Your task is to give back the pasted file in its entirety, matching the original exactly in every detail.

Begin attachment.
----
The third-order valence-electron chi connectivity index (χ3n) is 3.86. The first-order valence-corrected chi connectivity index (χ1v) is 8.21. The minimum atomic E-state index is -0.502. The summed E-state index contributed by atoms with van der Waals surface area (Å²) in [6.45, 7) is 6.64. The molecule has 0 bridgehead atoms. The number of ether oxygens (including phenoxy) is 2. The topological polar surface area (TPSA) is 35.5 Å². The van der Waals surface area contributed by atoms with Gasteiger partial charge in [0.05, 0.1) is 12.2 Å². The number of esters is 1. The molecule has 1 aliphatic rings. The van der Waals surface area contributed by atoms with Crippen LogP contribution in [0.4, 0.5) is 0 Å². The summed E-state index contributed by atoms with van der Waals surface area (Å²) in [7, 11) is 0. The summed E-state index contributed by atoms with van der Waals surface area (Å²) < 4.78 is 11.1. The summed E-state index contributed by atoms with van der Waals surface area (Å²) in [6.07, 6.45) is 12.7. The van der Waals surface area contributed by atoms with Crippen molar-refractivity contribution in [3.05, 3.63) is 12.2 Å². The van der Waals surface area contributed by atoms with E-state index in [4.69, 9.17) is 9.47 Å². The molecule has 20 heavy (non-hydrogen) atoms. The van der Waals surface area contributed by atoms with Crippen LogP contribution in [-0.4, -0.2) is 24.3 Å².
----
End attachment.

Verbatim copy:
The third-order valence-electron chi connectivity index (χ3n) is 3.86. The first-order valence-corrected chi connectivity index (χ1v) is 8.21. The minimum atomic E-state index is -0.502. The summed E-state index contributed by atoms with van der Waals surface area (Å²) in [6.45, 7) is 6.64. The molecule has 0 bridgehead atoms. The number of ether oxygens (including phenoxy) is 2. The topological polar surface area (TPSA) is 35.5 Å². The van der Waals surface area contributed by atoms with Gasteiger partial charge in [0.05, 0.1) is 12.2 Å². The number of esters is 1. The molecule has 1 aliphatic rings. The van der Waals surface area contributed by atoms with Crippen LogP contribution in [0.4, 0.5) is 0 Å². The summed E-state index contributed by atoms with van der Waals surface area (Å²) in [7, 11) is 0. The summed E-state index contributed by atoms with van der Waals surface area (Å²) < 4.78 is 11.1. The summed E-state index contributed by atoms with van der Waals surface area (Å²) in [6.07, 6.45) is 12.7. The van der Waals surface area contributed by atoms with Crippen molar-refractivity contribution in [3.05, 3.63) is 12.2 Å². The van der Waals surface area contributed by atoms with E-state index in [4.69, 9.17) is 9.47 Å². The molecule has 20 heavy (non-hydrogen) atoms. The van der Waals surface area contributed by atoms with Crippen LogP contribution in [-0.4, -0.2) is 24.3 Å².